Students answer, in writing, a set of 7 questions designed to help foster a sense of purpose.


  1. Cognitive: Students will answer questions about their personal interests, strengths, and other characteristics that relate to a sense of purpose
  2. Affective: Students may feel a sense of purpose and self-awareness as they ponder each question.


looseleaf paper or journal, writing utensils

Teacher Prep

Have quote and questions ready to display in front of the class one at a time.


Time Activity Notes
2 min Introduce the activity by having one or more students read this quote:

“When you are inspired by some great purpose, some extraordinary project, all your thoughts break their bonds: your mind transcends limitations; your consciousness expands in every direction, and you find yourself in a new, great and wonderful world. Dormant forces, faculties, and talents become alive, and you discover yourself to be a greater person by far than you ever dreamed yourself to be.” ~Patanjali

  • Explain to students that they will spend the next 7 minutes writing about their answers to 7 questions you will display in front of them for 1 minute each.
7 min Display each of the questions in front of students, giving them one minute to write before moving onto the next question:

  • What kinds of places make you happy?
  • What types of activities make you feel good about yourself?
  • What skills or abilities seem to come naturally to you?
  • What kinds of people make you smile?
  • What qualities in people (friends, family, celebrities, historical figures, etc.) do you admire the most?
  • What are some things, that if taken out of your life, you may regret not having?
  • What places, activities, people do you value the most in your life?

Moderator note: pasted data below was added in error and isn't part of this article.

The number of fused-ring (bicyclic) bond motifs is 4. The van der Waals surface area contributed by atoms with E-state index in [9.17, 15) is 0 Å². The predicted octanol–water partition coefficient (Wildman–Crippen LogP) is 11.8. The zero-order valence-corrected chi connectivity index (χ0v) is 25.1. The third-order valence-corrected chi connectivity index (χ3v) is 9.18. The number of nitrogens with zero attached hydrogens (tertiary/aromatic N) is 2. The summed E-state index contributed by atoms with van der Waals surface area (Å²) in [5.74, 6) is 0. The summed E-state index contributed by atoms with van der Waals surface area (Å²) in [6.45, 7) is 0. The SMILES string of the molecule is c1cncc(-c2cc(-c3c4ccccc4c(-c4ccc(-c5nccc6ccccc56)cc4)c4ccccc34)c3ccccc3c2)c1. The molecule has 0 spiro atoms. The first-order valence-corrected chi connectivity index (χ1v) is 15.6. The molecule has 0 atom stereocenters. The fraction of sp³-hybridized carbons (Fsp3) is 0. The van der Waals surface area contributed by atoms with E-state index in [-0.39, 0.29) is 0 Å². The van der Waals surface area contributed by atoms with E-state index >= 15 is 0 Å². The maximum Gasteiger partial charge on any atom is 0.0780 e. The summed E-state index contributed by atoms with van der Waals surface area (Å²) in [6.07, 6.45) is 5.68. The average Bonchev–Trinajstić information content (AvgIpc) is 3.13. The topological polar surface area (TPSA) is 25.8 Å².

As these questions are displayed in front of students, you may say a few related thoughts to guide them. For instance, as question 1 is displayed, you may add something like, “Where are some places throughout your life that you’ve been and loved?” or “If you could go back to any place you’ve been before, where would it be?” As question 3 is displayed, you could add, “What types of things do you think you would be good at teaching others?” or “What types of activities seem to be a good fit for your personality?”
1 min Wrap up the activity by asking students to reflect on the answers to their questions and if these answers seem to have anything in common.

Teacher Reflection

How did you feel after the activity?  Did students participate and seem engaged? Remember to ask the students to share their feedback on the activity: What went well? What suggestions do they have for making the activity better? Think about what you might do differently next time.

Emotional Intelligence Tips

  • Not all students will be able to answer these questions readily. If you notice some students struggling to write something, you may talk through the questions with the scripts provided in the notes section above
  • Encourage students to be patient, curious, respectful, open, and reserve judgment about their preferences.